What is cilantro? If you have to ask this question, I can only say you have really been missing out! I love the flavor of cilantro; especially when it is fresh. Although coriander is the seed from the cilantro plant and very valuable for seasoning, it is just not the same as cilantro. NOTE: In some countries you will find people referring to cilantro as the coriander plant; in Spanish cilantro is the word for coriander.
This herb is not one that I grew up using or eating; as I often relate, my kitchen staples were limited to what could be made with the meat we raised, the vegetables we grew, flour sugar, milk and eggs. Cilantro did not exist in this list so I never knew what it was even though it is dated back to ancient times. No one that I knew ever used it in their cooking but this could be that most of us came from a German background which did not include cilantro.
What is cilantro and its history? Cilantro has its ancient “roots” in the Middle Eastern countries. In ancient Hebrew cooking for Passover the root of cilantro was used as the bitter herb. From these areas, the use of this herb spread throughout Europe. The seeds of cilantro (or coriander seeds) were brought to our New England colonies in the sixteen hundreds.
What is cilantro used for? All parts of the cilantro (or coriander)
plant are edible. The fresh cilantro leaves and the dried coriander
seeds are the most common in cooking. Both of these are so valuable to
me and I try never to be without. The coriander seeds have a long shelf
life so are easy to keep on hand. Fresh cilantro is not so easy; I
purchase several bunches at a time and throw into the freezer breaking
off what I need for a recipe. This works very well supplying me with
that fresh taste which I love. I also keep on hand the dried cilantro;
for emergencies when I run out of the fresh, I rehydrate the dried to
provide a fresher taste.
What is cilantro used for in various
cuisines? Although cilantro is said to grow wild in some parts of the
world like the Near East and Southern Europe, I find those recipes
generally use the coriander seeds and not fresh cilantro. I have read
that the fresh leaves are used in salads and chutneys from India and in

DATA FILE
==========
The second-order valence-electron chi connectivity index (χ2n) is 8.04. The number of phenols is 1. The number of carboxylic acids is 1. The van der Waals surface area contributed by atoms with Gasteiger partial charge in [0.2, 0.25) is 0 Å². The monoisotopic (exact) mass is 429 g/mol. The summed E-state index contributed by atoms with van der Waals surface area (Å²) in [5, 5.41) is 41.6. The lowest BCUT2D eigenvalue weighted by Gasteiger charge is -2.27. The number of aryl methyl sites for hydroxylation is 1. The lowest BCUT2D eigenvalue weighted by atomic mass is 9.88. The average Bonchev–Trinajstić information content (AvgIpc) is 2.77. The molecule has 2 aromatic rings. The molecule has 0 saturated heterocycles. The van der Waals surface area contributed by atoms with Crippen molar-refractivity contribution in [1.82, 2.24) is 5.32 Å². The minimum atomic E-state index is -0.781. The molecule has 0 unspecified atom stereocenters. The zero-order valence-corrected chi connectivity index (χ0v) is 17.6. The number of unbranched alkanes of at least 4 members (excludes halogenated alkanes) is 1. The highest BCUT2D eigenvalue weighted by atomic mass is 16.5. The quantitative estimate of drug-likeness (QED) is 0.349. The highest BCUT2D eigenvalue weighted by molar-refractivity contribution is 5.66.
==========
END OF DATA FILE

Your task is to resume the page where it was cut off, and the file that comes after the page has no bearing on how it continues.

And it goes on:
many Chinese and Russian recipes but my recipes only contain the seeds. I
mostly use fresh cilantro in my Central and South American recipes and
it is a “must” for those recipes.
What is cilantro? I cannot
imagine guacamole without cilantro. Do this little experiment and then
ask yourself what is cilantro. Make this recipe for guacamole and divide
it in half; leave one half plain and to the other half add the
cilantro. Let it set in the refrigerator several hours and taste both
halves; experience the added flavor from the cilantro.
NOTE: If you want to do the test, divide mixture in half before adding cilantro; add only half of cilantro to half of mixture.
Mix lime juice with onion and let stand 1 hour.
Add avocados, garlic, hot pepper, salt and tomato to the onion mixture; blend in cilantro.
Wrap tightly and refrigerate; best refrigerated 8 hours before serving.
I have read many people describing the taste of fresh cilantro from lemony to unpleasant; for me it is an unbelievable wonderful flavor that you cannot get from anything else. I will tell you that there are different qualities when purchasing from the markets; I try to select bundles with a great smell. It is best if you can raise your own.
What is cilantro and the health benefits? Like almost all of the herbs and spices, there are many health benefits for adding them to your diet. Here I am touching only on the fresh cilantro. These fresh leaves offer strong supply of antioxidants which have been found to help fight diseases. The antioxidants also help to preserve dishes in which the cilantro has been used.
The fresh leaves of cilantro have been found to contain valuable oils, fiber, vitamins and minerals like iron, potassium, calcium and magnesium. It helps in the function of the heart, blood and entire body. Being rich in Vitamin K, it helps to maintain healthy bones; the Vitamin A content helps to protect the lungs. Regular consumption of cilantro has been found to help lower cholesterol, lower blood sugar and help to destroy viruses and germs relating to the common cold.
What is cilantro? In this recipe from Saudi Arabia, we are using the cilantro seeds (or coriander).
Thaw shrimp if frozen and cut in half lengthwise.
Cook beans, covered in small amount of salt water for 10 minutes or until tender crisp; drain.
Cook onion in large skillet with oil until tender but not brown.
Stir in drained beans, shrimp, tomato sauce, salt, coriander, cinnamon, cumin and pepper.
Cook covered 3 to 5 minutes or until shrimp turns pink stirring two times.
Add tomatoes and cook 2 minutes more until thoroughly heated; 6 servings.
What is cilantro? Fresh cilantro and a few other ingredients like sausage links, pepperoni and ham turn this recipe from Venezuela into a deliciously flavored beef stew.
Cook bacon until crisp in a Dutch oven; drain and set aside.
Reserve drippings in Dutch oven; coat steak pieces with flour.
Brown steak in hot drippings; drain off fat.
Add next 13 ingredients; bring to a boil, cover and simmer for 1 hour until meat is tender.
Add potatoes, onions and carrots; cook 25 to 35 minutes more.
Add peas last 5 minutes; skim off fat if necessary.
Sprinkle with bacon to serve; 10 servings.